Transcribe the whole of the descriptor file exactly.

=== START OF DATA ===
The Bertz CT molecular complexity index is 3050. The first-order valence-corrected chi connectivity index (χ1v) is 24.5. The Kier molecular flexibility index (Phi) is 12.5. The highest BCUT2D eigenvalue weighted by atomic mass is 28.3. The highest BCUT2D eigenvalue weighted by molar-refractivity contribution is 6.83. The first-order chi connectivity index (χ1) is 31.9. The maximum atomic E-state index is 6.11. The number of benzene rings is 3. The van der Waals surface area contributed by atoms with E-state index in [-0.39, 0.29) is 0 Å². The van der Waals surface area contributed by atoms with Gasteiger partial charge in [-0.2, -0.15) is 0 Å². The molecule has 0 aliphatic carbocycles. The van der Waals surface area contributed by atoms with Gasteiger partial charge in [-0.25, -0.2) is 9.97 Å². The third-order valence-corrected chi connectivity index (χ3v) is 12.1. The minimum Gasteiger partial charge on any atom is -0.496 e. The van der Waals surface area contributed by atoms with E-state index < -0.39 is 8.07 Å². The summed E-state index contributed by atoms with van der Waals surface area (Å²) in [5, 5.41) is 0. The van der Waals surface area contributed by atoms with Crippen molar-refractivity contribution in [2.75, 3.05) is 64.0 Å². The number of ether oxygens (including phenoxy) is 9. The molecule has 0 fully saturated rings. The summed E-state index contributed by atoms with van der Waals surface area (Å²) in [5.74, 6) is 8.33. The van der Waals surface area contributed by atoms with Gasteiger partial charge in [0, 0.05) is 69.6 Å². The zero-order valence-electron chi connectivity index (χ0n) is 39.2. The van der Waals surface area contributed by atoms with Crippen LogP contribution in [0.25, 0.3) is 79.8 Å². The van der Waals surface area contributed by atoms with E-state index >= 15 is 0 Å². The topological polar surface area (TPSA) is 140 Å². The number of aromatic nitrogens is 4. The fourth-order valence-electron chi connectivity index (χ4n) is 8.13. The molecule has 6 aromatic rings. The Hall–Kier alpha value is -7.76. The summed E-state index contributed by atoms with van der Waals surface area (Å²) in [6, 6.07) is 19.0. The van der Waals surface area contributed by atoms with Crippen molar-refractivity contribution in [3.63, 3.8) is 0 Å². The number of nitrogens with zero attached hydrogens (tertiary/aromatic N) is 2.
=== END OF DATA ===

The Bertz CT molecular complexity index is 3050. The first-order valence-corrected chi connectivity index (χ1v) is 24.5. The Kier molecular flexibility index (Phi) is 12.5. The highest BCUT2D eigenvalue weighted by atomic mass is 28.3. The highest BCUT2D eigenvalue weighted by molar-refractivity contribution is 6.83. The first-order chi connectivity index (χ1) is 31.9. The maximum atomic E-state index is 6.11. The number of benzene rings is 3. The van der Waals surface area contributed by atoms with E-state index in [-0.39, 0.29) is 0 Å². The van der Waals surface area contributed by atoms with Gasteiger partial charge in [-0.2, -0.15) is 0 Å². The molecule has 0 aliphatic carbocycles. The van der Waals surface area contributed by atoms with Gasteiger partial charge in [-0.25, -0.2) is 9.97 Å². The third-order valence-corrected chi connectivity index (χ3v) is 12.1. The minimum Gasteiger partial charge on any atom is -0.496 e. The van der Waals surface area contributed by atoms with E-state index < -0.39 is 8.07 Å². The summed E-state index contributed by atoms with van der Waals surface area (Å²) in [5, 5.41) is 0. The van der Waals surface area contributed by atoms with Crippen molar-refractivity contribution in [2.75, 3.05) is 64.0 Å². The number of ether oxygens (including phenoxy) is 9. The molecule has 0 fully saturated rings. The summed E-state index contributed by atoms with van der Waals surface area (Å²) in [5.74, 6) is 8.33. The van der Waals surface area contributed by atoms with Gasteiger partial charge in [0, 0.05) is 69.6 Å². The zero-order valence-electron chi connectivity index (χ0n) is 39.2. The van der Waals surface area contributed by atoms with Crippen LogP contribution in [0.25, 0.3) is 79.8 Å². The van der Waals surface area contributed by atoms with E-state index >= 15 is 0 Å². The topological polar surface area (TPSA) is 140 Å². The number of aromatic nitrogens is 4. The fourth-order valence-electron chi connectivity index (χ4n) is 8.13. The molecule has 6 aromatic rings. The Hall–Kier alpha value is -7.76. The summed E-state index contributed by atoms with van der Waals surface area (Å²) in [6, 6.07) is 19.0. The van der Waals surface area contributed by atoms with Crippen molar-refractivity contribution in [3.63, 3.8) is 0 Å². The number of nitrogens with zero attached hydrogens (tertiary/aromatic N) is 2.